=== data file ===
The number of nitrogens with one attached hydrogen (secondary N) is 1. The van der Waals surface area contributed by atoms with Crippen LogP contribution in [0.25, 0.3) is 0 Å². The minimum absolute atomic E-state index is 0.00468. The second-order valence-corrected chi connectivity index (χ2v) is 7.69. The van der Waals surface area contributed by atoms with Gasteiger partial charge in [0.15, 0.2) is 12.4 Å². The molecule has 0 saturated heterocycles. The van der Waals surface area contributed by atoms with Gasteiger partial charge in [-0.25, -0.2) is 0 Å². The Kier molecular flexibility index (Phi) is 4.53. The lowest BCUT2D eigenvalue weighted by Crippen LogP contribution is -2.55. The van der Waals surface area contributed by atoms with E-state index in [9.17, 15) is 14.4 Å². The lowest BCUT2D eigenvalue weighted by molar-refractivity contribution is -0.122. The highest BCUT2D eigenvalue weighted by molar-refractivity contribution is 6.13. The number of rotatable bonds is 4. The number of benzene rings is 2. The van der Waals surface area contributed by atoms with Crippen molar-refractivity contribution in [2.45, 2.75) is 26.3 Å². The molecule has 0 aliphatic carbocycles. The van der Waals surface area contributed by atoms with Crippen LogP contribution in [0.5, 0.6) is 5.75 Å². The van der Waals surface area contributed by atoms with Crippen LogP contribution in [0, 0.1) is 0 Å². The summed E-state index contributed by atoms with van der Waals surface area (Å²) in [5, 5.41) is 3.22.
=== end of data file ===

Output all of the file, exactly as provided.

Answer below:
The number of nitrogens with one attached hydrogen (secondary N) is 1. The van der Waals surface area contributed by atoms with Crippen LogP contribution in [0.25, 0.3) is 0 Å². The minimum absolute atomic E-state index is 0.00468. The second-order valence-corrected chi connectivity index (χ2v) is 7.69. The van der Waals surface area contributed by atoms with Gasteiger partial charge in [0.15, 0.2) is 12.4 Å². The molecule has 0 saturated heterocycles. The van der Waals surface area contributed by atoms with Gasteiger partial charge in [-0.25, -0.2) is 0 Å². The Kier molecular flexibility index (Phi) is 4.53. The lowest BCUT2D eigenvalue weighted by Crippen LogP contribution is -2.55. The van der Waals surface area contributed by atoms with E-state index in [9.17, 15) is 14.4 Å². The lowest BCUT2D eigenvalue weighted by molar-refractivity contribution is -0.122. The highest BCUT2D eigenvalue weighted by molar-refractivity contribution is 6.13. The number of rotatable bonds is 4. The number of benzene rings is 2. The van der Waals surface area contributed by atoms with Crippen molar-refractivity contribution in [2.45, 2.75) is 26.3 Å². The molecule has 0 aliphatic carbocycles. The van der Waals surface area contributed by atoms with Crippen LogP contribution in [0.5, 0.6) is 5.75 Å². The van der Waals surface area contributed by atoms with Crippen LogP contribution in [0, 0.1) is 0 Å². The summed E-state index contributed by atoms with van der Waals surface area (Å²) in [5, 5.41) is 3.22.